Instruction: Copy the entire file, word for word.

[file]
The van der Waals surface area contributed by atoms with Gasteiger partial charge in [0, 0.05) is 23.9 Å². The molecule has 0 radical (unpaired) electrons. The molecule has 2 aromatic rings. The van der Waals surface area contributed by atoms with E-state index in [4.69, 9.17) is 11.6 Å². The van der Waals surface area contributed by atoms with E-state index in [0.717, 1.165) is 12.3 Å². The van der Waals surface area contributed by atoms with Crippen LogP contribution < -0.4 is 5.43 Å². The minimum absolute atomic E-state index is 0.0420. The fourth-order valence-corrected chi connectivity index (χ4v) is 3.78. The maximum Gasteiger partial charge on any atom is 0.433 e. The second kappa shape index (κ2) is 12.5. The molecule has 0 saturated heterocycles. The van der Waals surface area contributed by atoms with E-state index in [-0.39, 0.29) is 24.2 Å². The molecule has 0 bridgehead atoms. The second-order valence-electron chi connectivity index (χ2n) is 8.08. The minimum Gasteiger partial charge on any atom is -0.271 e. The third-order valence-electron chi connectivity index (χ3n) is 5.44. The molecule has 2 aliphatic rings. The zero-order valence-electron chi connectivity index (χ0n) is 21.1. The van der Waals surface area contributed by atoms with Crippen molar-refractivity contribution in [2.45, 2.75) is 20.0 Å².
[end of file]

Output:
The van der Waals surface area contributed by atoms with Gasteiger partial charge in [0, 0.05) is 23.9 Å². The molecule has 0 radical (unpaired) electrons. The molecule has 2 aromatic rings. The van der Waals surface area contributed by atoms with E-state index in [4.69, 9.17) is 11.6 Å². The van der Waals surface area contributed by atoms with E-state index in [0.717, 1.165) is 12.3 Å². The van der Waals surface area contributed by atoms with Crippen LogP contribution < -0.4 is 5.43 Å². The minimum absolute atomic E-state index is 0.0420. The fourth-order valence-corrected chi connectivity index (χ4v) is 3.78. The maximum Gasteiger partial charge on any atom is 0.433 e. The second kappa shape index (κ2) is 12.5. The molecule has 0 saturated heterocycles. The van der Waals surface area contributed by atoms with E-state index in [-0.39, 0.29) is 24.2 Å². The molecule has 0 bridgehead atoms. The second-order valence-electron chi connectivity index (χ2n) is 8.08. The minimum Gasteiger partial charge on any atom is -0.271 e. The third-order valence-electron chi connectivity index (χ3n) is 5.44. The molecule has 2 aliphatic rings. The zero-order valence-electron chi connectivity index (χ0n) is 21.1. The van der Waals surface area contributed by atoms with Crippen molar-refractivity contribution in [2.45, 2.75) is 20.0 Å².